Cambodia's above-mentioned obligations were simply overlooked, and the democratic values enshrined in the country's Constitution were now interpreted as Western values with little relevance to Cambodian society.

There was talk about the 1998 elections, with the leaders of the major parties agreeing to remain in coalition to fight those elections and to continue to run the country. Hun Sen made it known that he intended to remain in power until the year 2010, if the Cambodian people continued to vote for him. All the major parties seemed to start electioneering - if not begin the electoral campaign itself - with party offices being spruced up and party leaders making efforts to please voters.

Government leaders made Machiavellian moves to consolidate their respective powers.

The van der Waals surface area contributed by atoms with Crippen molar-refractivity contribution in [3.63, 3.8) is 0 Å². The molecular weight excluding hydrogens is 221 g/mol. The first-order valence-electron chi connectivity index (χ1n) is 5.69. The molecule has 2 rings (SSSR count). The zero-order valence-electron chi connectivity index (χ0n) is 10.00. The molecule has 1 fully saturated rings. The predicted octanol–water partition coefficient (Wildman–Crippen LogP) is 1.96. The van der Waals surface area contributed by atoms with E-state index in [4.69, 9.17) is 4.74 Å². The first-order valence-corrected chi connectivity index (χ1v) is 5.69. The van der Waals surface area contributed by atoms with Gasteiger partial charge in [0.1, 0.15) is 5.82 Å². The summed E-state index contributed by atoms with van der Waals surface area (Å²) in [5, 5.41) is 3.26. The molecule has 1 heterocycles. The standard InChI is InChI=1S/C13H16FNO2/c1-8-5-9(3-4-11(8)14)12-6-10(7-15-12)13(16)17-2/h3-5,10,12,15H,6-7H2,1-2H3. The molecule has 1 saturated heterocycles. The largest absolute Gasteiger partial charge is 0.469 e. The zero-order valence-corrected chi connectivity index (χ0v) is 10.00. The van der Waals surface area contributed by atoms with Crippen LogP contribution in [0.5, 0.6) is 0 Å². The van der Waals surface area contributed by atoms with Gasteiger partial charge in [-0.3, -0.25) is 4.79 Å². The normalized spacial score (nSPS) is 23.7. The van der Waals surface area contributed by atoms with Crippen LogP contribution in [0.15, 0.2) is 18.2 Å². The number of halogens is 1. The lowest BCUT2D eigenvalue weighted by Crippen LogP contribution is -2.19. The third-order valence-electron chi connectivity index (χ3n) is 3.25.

Hun Sen proved to be the most astute in taking advantage of any opportunity offered him. He was the most outspoken over the split within the BLDP and was the first to publicly support the Ieng Mouly faction, against the Son Sann faction which was seen as being too critical of government policies and, perhaps, of having antipathy toward Hun Sen. He also offered his support to the League of Cambodian Journalists, a group that broke away from the Khmer Journalists Association which, too, was seen as being critical of the Government.

Other leaders seemed to follow Hun Sen's lead.

Opposition groups encountered one obstacle after another in the exercise of their constitutional rights. They were subjected to violence, threats and intimidation.

Son Sann was denied authorization to hold his party's congress. And, in the blackest event of 1995, his office and his followers staying at a Buddhist monastery had grenades thrown at them.